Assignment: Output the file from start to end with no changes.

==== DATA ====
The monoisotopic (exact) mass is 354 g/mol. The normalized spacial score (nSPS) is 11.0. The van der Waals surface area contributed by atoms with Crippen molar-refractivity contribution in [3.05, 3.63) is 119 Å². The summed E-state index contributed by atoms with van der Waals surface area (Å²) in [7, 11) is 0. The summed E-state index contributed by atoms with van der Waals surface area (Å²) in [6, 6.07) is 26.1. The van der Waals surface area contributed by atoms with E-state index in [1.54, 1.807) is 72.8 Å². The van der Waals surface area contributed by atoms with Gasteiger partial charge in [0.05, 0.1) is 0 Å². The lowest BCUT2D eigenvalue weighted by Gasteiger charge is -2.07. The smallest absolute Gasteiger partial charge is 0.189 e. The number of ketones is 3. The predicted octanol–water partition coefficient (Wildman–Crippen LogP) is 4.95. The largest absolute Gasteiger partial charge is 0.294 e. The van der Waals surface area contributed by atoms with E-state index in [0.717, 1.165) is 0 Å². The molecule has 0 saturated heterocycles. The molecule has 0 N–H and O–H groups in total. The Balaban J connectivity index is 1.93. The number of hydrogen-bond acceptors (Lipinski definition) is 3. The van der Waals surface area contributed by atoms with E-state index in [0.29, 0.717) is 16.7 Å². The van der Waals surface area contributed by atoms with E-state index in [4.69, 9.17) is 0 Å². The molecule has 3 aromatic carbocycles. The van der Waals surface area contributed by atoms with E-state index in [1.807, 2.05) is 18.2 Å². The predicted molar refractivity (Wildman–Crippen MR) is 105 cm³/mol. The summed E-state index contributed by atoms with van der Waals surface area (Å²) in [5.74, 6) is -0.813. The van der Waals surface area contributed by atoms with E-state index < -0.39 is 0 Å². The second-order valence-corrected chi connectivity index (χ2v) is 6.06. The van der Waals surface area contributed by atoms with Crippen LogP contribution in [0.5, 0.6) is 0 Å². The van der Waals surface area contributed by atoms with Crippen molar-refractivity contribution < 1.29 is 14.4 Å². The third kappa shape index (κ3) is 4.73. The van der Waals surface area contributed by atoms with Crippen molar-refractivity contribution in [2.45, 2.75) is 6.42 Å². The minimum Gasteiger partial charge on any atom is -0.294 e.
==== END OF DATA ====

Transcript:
The monoisotopic (exact) mass is 354 g/mol. The normalized spacial score (nSPS) is 11.0. The van der Waals surface area contributed by atoms with Crippen molar-refractivity contribution in [3.05, 3.63) is 119 Å². The summed E-state index contributed by atoms with van der Waals surface area (Å²) in [7, 11) is 0. The summed E-state index contributed by atoms with van der Waals surface area (Å²) in [6, 6.07) is 26.1. The van der Waals surface area contributed by atoms with E-state index in [1.54, 1.807) is 72.8 Å². The van der Waals surface area contributed by atoms with Gasteiger partial charge in [0.05, 0.1) is 0 Å². The lowest BCUT2D eigenvalue weighted by Gasteiger charge is -2.07. The smallest absolute Gasteiger partial charge is 0.189 e. The number of ketones is 3. The predicted octanol–water partition coefficient (Wildman–Crippen LogP) is 4.95. The largest absolute Gasteiger partial charge is 0.294 e. The van der Waals surface area contributed by atoms with E-state index in [0.717, 1.165) is 0 Å². The molecule has 0 saturated heterocycles. The molecule has 0 N–H and O–H groups in total. The Balaban J connectivity index is 1.93. The number of hydrogen-bond acceptors (Lipinski definition) is 3. The van der Waals surface area contributed by atoms with E-state index in [0.29, 0.717) is 16.7 Å². The van der Waals surface area contributed by atoms with E-state index in [4.69, 9.17) is 0 Å². The molecule has 3 aromatic carbocycles. The van der Waals surface area contributed by atoms with E-state index in [1.807, 2.05) is 18.2 Å². The predicted molar refractivity (Wildman–Crippen MR) is 105 cm³/mol. The summed E-state index contributed by atoms with van der Waals surface area (Å²) in [5.74, 6) is -0.813. The van der Waals surface area contributed by atoms with E-state index < -0.39 is 0 Å². The second-order valence-corrected chi connectivity index (χ2v) is 6.06. The van der Waals surface area contributed by atoms with Crippen LogP contribution in [0.5, 0.6) is 0 Å². The van der Waals surface area contributed by atoms with Crippen molar-refractivity contribution < 1.29 is 14.4 Å². The third kappa shape index (κ3) is 4.73. The van der Waals surface area contributed by atoms with Crippen molar-refractivity contribution in [2.45, 2.75) is 6.42 Å². The minimum Gasteiger partial charge on any atom is -0.294 e.